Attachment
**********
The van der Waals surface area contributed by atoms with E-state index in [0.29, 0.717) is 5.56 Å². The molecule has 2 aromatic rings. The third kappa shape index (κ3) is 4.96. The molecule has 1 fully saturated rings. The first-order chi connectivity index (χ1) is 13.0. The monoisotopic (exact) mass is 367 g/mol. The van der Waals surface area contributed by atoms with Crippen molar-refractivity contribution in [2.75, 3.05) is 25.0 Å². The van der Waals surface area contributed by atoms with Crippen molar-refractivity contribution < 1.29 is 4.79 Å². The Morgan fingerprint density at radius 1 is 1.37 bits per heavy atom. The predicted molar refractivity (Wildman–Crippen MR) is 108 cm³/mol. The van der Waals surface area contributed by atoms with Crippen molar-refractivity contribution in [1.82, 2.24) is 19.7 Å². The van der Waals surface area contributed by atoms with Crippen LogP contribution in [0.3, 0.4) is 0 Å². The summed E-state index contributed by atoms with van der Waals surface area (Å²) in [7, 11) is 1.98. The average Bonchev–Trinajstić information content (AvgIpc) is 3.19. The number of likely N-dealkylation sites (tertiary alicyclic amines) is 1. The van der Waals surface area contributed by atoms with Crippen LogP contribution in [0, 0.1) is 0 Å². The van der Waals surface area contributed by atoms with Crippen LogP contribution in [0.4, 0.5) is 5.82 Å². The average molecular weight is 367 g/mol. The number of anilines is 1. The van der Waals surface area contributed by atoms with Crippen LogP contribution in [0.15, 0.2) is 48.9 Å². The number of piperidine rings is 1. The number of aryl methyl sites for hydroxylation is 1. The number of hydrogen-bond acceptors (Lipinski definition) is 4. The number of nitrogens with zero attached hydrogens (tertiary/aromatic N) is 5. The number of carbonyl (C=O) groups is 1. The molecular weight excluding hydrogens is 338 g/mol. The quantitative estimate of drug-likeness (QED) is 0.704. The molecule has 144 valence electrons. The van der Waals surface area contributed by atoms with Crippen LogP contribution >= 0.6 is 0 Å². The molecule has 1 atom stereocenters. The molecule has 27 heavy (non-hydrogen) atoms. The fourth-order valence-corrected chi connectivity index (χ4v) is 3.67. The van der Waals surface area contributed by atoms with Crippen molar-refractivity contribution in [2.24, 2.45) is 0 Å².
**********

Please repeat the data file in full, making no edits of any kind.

The van der Waals surface area contributed by atoms with E-state index in [0.29, 0.717) is 5.56 Å². The molecule has 2 aromatic rings. The third kappa shape index (κ3) is 4.96. The molecule has 1 fully saturated rings. The first-order chi connectivity index (χ1) is 13.0. The monoisotopic (exact) mass is 367 g/mol. The van der Waals surface area contributed by atoms with Crippen molar-refractivity contribution in [2.75, 3.05) is 25.0 Å². The van der Waals surface area contributed by atoms with Crippen molar-refractivity contribution < 1.29 is 4.79 Å². The Morgan fingerprint density at radius 1 is 1.37 bits per heavy atom. The predicted molar refractivity (Wildman–Crippen MR) is 108 cm³/mol. The van der Waals surface area contributed by atoms with Crippen molar-refractivity contribution in [1.82, 2.24) is 19.7 Å². The van der Waals surface area contributed by atoms with Crippen LogP contribution in [0.3, 0.4) is 0 Å². The summed E-state index contributed by atoms with van der Waals surface area (Å²) in [7, 11) is 1.98. The average Bonchev–Trinajstić information content (AvgIpc) is 3.19. The number of likely N-dealkylation sites (tertiary alicyclic amines) is 1. The van der Waals surface area contributed by atoms with Crippen LogP contribution in [0, 0.1) is 0 Å². The van der Waals surface area contributed by atoms with Crippen LogP contribution in [0.4, 0.5) is 5.82 Å². The average molecular weight is 367 g/mol. The number of anilines is 1. The van der Waals surface area contributed by atoms with Crippen LogP contribution in [0.15, 0.2) is 48.9 Å². The number of piperidine rings is 1. The number of aryl methyl sites for hydroxylation is 1. The number of hydrogen-bond acceptors (Lipinski definition) is 4. The number of nitrogens with zero attached hydrogens (tertiary/aromatic N) is 5. The number of carbonyl (C=O) groups is 1. The molecular weight excluding hydrogens is 338 g/mol. The quantitative estimate of drug-likeness (QED) is 0.704. The molecule has 144 valence electrons. The van der Waals surface area contributed by atoms with Crippen LogP contribution >= 0.6 is 0 Å². The molecule has 1 atom stereocenters. The molecule has 27 heavy (non-hydrogen) atoms. The fourth-order valence-corrected chi connectivity index (χ4v) is 3.67. The van der Waals surface area contributed by atoms with Crippen molar-refractivity contribution in [2.24, 2.45) is 0 Å².